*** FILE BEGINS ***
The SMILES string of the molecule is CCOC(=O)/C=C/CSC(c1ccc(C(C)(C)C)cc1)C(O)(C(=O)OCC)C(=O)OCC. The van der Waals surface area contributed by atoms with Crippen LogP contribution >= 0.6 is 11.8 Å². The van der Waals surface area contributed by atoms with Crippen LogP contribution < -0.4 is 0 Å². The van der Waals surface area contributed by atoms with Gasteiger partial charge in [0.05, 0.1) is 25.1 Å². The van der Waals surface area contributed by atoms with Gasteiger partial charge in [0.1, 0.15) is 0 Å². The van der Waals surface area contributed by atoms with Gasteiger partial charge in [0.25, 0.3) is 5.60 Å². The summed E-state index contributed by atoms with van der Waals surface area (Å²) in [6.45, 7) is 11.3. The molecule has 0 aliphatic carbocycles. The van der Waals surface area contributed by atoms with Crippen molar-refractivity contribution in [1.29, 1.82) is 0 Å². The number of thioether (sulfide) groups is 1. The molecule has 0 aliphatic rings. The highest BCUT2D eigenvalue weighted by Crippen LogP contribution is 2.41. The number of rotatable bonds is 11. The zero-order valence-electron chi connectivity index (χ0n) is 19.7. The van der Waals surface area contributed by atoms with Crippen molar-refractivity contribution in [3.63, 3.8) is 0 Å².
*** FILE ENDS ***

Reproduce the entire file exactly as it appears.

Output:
The SMILES string of the molecule is CCOC(=O)/C=C/CSC(c1ccc(C(C)(C)C)cc1)C(O)(C(=O)OCC)C(=O)OCC. The van der Waals surface area contributed by atoms with Crippen LogP contribution >= 0.6 is 11.8 Å². The van der Waals surface area contributed by atoms with Crippen LogP contribution < -0.4 is 0 Å². The van der Waals surface area contributed by atoms with Gasteiger partial charge in [0.05, 0.1) is 25.1 Å². The van der Waals surface area contributed by atoms with Gasteiger partial charge in [0.1, 0.15) is 0 Å². The van der Waals surface area contributed by atoms with Gasteiger partial charge in [0.25, 0.3) is 5.60 Å². The summed E-state index contributed by atoms with van der Waals surface area (Å²) in [6.45, 7) is 11.3. The molecule has 0 aliphatic carbocycles. The van der Waals surface area contributed by atoms with Crippen molar-refractivity contribution in [1.29, 1.82) is 0 Å². The number of thioether (sulfide) groups is 1. The molecule has 0 aliphatic rings. The highest BCUT2D eigenvalue weighted by Crippen LogP contribution is 2.41. The number of rotatable bonds is 11. The zero-order valence-electron chi connectivity index (χ0n) is 19.7. The van der Waals surface area contributed by atoms with Crippen molar-refractivity contribution in [3.63, 3.8) is 0 Å².